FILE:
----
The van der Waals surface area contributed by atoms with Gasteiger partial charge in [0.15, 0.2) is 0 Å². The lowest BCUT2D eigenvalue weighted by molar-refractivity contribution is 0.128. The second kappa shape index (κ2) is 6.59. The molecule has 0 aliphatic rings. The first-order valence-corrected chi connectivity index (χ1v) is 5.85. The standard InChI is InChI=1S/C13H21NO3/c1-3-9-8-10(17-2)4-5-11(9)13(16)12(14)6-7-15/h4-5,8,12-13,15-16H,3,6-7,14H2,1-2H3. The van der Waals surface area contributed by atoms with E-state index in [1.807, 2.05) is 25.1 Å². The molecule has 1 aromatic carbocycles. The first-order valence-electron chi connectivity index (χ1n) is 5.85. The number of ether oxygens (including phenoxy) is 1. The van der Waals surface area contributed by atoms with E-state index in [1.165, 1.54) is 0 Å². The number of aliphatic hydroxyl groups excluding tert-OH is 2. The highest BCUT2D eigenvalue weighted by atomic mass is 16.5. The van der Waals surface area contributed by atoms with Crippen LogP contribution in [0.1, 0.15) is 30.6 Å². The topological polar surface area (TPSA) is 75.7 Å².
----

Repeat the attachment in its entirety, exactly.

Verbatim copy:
The van der Waals surface area contributed by atoms with Gasteiger partial charge in [0.15, 0.2) is 0 Å². The lowest BCUT2D eigenvalue weighted by molar-refractivity contribution is 0.128. The second kappa shape index (κ2) is 6.59. The molecule has 0 aliphatic rings. The first-order valence-corrected chi connectivity index (χ1v) is 5.85. The standard InChI is InChI=1S/C13H21NO3/c1-3-9-8-10(17-2)4-5-11(9)13(16)12(14)6-7-15/h4-5,8,12-13,15-16H,3,6-7,14H2,1-2H3. The van der Waals surface area contributed by atoms with E-state index in [1.807, 2.05) is 25.1 Å². The molecule has 1 aromatic carbocycles. The first-order valence-electron chi connectivity index (χ1n) is 5.85. The number of ether oxygens (including phenoxy) is 1. The van der Waals surface area contributed by atoms with E-state index in [1.165, 1.54) is 0 Å². The number of aliphatic hydroxyl groups excluding tert-OH is 2. The highest BCUT2D eigenvalue weighted by atomic mass is 16.5. The van der Waals surface area contributed by atoms with Crippen LogP contribution in [0.1, 0.15) is 30.6 Å². The topological polar surface area (TPSA) is 75.7 Å².